European Journal of Applied Physiology

, Volume 113, Issue 2, pp 349–357

The effect of acute exercise in hypoxia on flow-mediated vasodilation

  • Keisho Katayama
  • Osamu Fujita
  • Motoyuki Iemitsu
  • Hiroshi Kawano
  • Erika Iwamoto
  • Mitsuru Saito
  • Koji Ishida
Original Article

DOI: 10.1007/s00421-012-2442-5

Cite this article as:
Katayama, K., Fujita, O., Iemitsu, M. et al. Eur J Appl Physiol (2013) 113: 349. doi:10.1007/s00421-012-2442-5

Abstract

The purpose of this study was to clarify the effect of acute exercise in hypoxia on flow-mediated vasodilation (FMD). Eight males participated in this study. Two maximal exercise tests were performed using arm cycle ergometry to estimate peak oxygen uptake \( \left( {\dot{V}{\text{O}}_{{ 2 {\text{peak}}}} } \right) \) while breathing normoxic [inspired O2 fraction (FIO2) = 0.21] or hypoxic (FIO2 = 0.12) gas mixtures. Next, subjects performed submaximal exercise at the same relative exercise intensity \( \left( {30\,\% \;\dot{V}{\text{O}}_{{ 2 {\text{peak}}}} } \right) \) in normoxia or hypoxia for 30 min. Before (Pre) and after exercise (Post 5, 30, and 60 min), brachial artery FMD was measured during reactive hyperemia by ultrasound under normoxic conditions. FMD was estimated as the percent (%) rise in the peak diameter from the baseline value at prior occlusion at each FMD measurement (%FMD). The area under the curve for the shear rate stimulus (SRAUC) was calculated in each measurement, and each %FMD value was normalized to SRAUC (normalized FMD). %FMD and normalized FMD decreased significantly (P < 0.05) immediately after exercise in both condition (mean ± SE, FMD, normoxic trial, Pre: 8.85 ± 0.58 %, Post 5: −0.01 ± 1.30 %, hypoxic trial, Pre: 8.84 ± 0.63 %, Post 5: 2.56 ± 0.83 %). At Post 30 and 60, %FMD and normalized FMD returned gradually to pre-exercise levels in both trials (FMD, normoxic trial, Post 30: 1.51 ± 0.68 %, Post 60: 2.99 ± 0.79 %; hypoxic trial, Post 30: 4.57 ± 0.78 %, Post 60: 6.15 ± 1.20 %). %FMD and normalized FMD following hypoxic exercise (at Post 5, 30, and 60) were significantly (P < 0.05) higher than after normoxic exercise. These results suggest that aerobic exercise in hypoxia has a significant impact on endothelial-mediated vasodilation.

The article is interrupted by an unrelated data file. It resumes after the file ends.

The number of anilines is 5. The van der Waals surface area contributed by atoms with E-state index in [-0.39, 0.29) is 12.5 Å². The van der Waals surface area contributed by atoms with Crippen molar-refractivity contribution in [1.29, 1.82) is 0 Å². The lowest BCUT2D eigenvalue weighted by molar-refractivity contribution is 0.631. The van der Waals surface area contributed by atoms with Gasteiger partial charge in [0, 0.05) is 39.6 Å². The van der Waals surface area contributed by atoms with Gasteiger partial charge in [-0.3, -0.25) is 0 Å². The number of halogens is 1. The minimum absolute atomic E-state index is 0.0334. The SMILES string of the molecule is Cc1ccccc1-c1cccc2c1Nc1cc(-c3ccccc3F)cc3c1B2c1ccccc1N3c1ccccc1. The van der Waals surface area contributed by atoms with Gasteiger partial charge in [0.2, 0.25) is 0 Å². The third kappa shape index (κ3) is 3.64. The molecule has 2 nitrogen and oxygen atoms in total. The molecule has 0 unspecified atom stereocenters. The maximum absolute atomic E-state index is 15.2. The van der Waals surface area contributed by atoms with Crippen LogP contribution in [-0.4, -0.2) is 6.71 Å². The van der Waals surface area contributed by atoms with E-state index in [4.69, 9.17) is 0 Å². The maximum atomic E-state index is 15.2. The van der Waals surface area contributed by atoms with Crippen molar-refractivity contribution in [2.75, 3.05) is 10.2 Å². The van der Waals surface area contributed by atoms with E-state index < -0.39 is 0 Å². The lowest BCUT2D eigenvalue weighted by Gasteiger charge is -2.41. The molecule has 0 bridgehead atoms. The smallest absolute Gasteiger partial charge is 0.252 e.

Keywords

Aerobic exercise Vasodilation Flow-mediated dilation Hypoxia 

Copyright information

© Springer-Verlag 2012

Authors and Affiliations

  • Keisho Katayama
    • 1
  • Osamu Fujita
    • 2
  • Motoyuki Iemitsu
    • 3
  • Hiroshi Kawano
    • 4
  • Erika Iwamoto
    • 5
  • Mitsuru Saito
    • 6
  • Koji Ishida
    • 1
  1. 1.Research Center of Health, Physical Fitness and Sports, Nagoya UniversityNagoyaJapan
  2. 2.Graduate School of Education and Human DevelopmentNagoya UniversityNagoyaJapan
  3. 3.Faculty of Sport and Health ScienceRitsumeikan UniversityKusatsuJapan
  4. 4.Faculty of Sport SciencesWaseda UniversityTokyoJapan
  5. 5.Graduate School of MedicineNagoya UniversityNagoyaJapan
  6. 6.Faculty of Psychological and Physical ScienceAichigakuin UniversityNisshinJapan

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